Bring “Skillie” Home

Bring “Skillie” Home
Ex MK Colonel 'Blaz' in front of Capt. Jeronimo's Russian T34 Tank

Andries “Skillie” Human was last seen alive exiting the side-door of a C130 Hercules aircraft at 500ft behind enemy lines, over the fortified military base ‘Cassinga’ 250-kms across the SWA – Angola border on May 4th, 1978.

Skillie was only found to be ‘Missing-in-Action’ that evening when the Parabat’s returned to base back in Southwest Africa.

No man left behind

Although all military units cultivate the ethos that no man is left on the battlefield, living or dead, this has a special importance to the paratroopers.

Most of the killed and wounded in action during conventional battles are close to medical help. Ambulances, stretcher-bearers, field-hospitals, and the means for rapid Casevac are immediate to hand.

Paratroopers on the other hand, usually find themselves fighting far behind enemy lines. Because of their need for swift mobility, they are usually lightly armed and medical equipment is at a bare minimum.

This means that paratroopers must look after their own to a far greater extent than normal infantry.

The implicit promise each paratrooper makes to his comrades is that whether wounded or killed, they will be brought home.

Fulfilling this promise is the reason Skillie’s comrades-in-arms are going to such extraordinary efforts to bring him home, no matter how late the hour and how far the distance.

Why 44 years have passed before Skillie comes home.

Speculation that Skillie Human had landed in the Culonga River, which ran alongside the camp was the most probable cause for his disappearance.

Over the years, every tour group that visited the battlefields of Angola was asked to make inquiries as to Skillie’s whereabouts.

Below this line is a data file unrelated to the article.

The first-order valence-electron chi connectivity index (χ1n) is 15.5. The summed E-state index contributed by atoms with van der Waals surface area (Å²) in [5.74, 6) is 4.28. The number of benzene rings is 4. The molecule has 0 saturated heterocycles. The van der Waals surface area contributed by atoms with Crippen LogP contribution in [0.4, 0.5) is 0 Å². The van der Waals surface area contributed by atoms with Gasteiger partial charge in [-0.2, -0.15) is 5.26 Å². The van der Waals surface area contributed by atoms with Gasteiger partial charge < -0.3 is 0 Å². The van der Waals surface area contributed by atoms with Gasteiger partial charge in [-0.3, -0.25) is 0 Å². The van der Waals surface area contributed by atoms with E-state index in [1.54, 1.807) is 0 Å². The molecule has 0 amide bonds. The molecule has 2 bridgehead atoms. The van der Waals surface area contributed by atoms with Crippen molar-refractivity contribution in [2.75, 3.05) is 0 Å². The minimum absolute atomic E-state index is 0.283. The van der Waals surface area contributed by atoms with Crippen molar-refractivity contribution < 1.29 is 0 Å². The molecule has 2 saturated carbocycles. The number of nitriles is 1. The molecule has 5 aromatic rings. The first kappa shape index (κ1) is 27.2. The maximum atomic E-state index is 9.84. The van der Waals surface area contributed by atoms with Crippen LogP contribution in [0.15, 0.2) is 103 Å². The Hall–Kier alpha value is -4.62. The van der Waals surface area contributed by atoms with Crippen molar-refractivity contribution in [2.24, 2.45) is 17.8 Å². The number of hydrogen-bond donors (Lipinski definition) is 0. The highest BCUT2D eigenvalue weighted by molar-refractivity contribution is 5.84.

In 2011 a rumour spread that Skillie had been found and buried by a local tribesman and this spurred Mike McWilliams of the Parabat Veterans Organization (PVO) to plan a trip to search for the grave. Detailed estimates of Skillie’s landing site were made considering the aircraft ‘run-in’ speed and the location of the landing positions of his stick. The expedition anticipated using Below-Ground Radar and metal detectors to sweep the banks of the river.


While planning proceeded, a windfall came our way. A Namibian Historian, Gordon McGregor, visited Cassinga and made enquiries about Skillie. Gordon was taken to a nearby village, where he met the man who had found Skillie’s body and buried him.

Skillie had indeed fallen into the river and drowned. Around four days after the battle, his parachute floated to the surface and was retrieved by the headman. The body of a paratrooper was attached to the harness and was buried in a waist-deep grave next to the river. The old man took the historian to the grave site and showed him the indentation in the ground where the body lay.

A detailed GPS reading, and photographs, were taken at the site.

The grave is surprisingly within 100m of the estimated landing area established by ‘dead reckoning’.

The plans for the expedition were immediately put into high gear and General Gert Opperman of the Ebo Trust was contacted to help with the governmental interaction. The Ebo Trust had previously brought three SADF remains back from Ebo near Luanda and had experience in this kind of project.

 Strange Bedfellows

During the fundraising effort, Mike McWilliams, then President of the PVO was approached by Eeben Barlow, the founder of Executive Outcomes, the famous private security force. Eeben told of a friend of his – Blaz, an MK soldier, who had retrieved remains of dead ANC cadres from Angolan and Zambian camps. This man had close relationships with both the SA and Angolan governments and was willing to help with the Skillie project.

Another soldier MIA

A vital part of getting Skillie Human home from his lonely grave in Angola was an effort to gain the confidence and trust of the Angolan authorities.

We were asked by the then Angolan Ambassador to SA to help them establish the fate of a FAPLA Captain, Sebasteao De Carvalho Jeronimo – who was MIA from Operation Protea on 24 August 1981.

The Angolans believed that the South African forces had captured Capt. Jeronimo, but never returned him at the end of hostilities. Their government had made numerous representations to the SADF and SA government since then, but all inquiries had drawn a blank.

We made it our mission to find out what had happened to the captain.

After months of exhaustive detective work, not made easier by the shut-down of our military archives, we pieced the story together.

Capt. Jeronimo was a tank commander, and his tank was the first to be shot out by SA forces near Xangongo, during ‘Ops Protea.’

His tank crew, a driver and gunner, had escaped through the tank’s driver hatch but subsequently died alongside the tank of their wounds.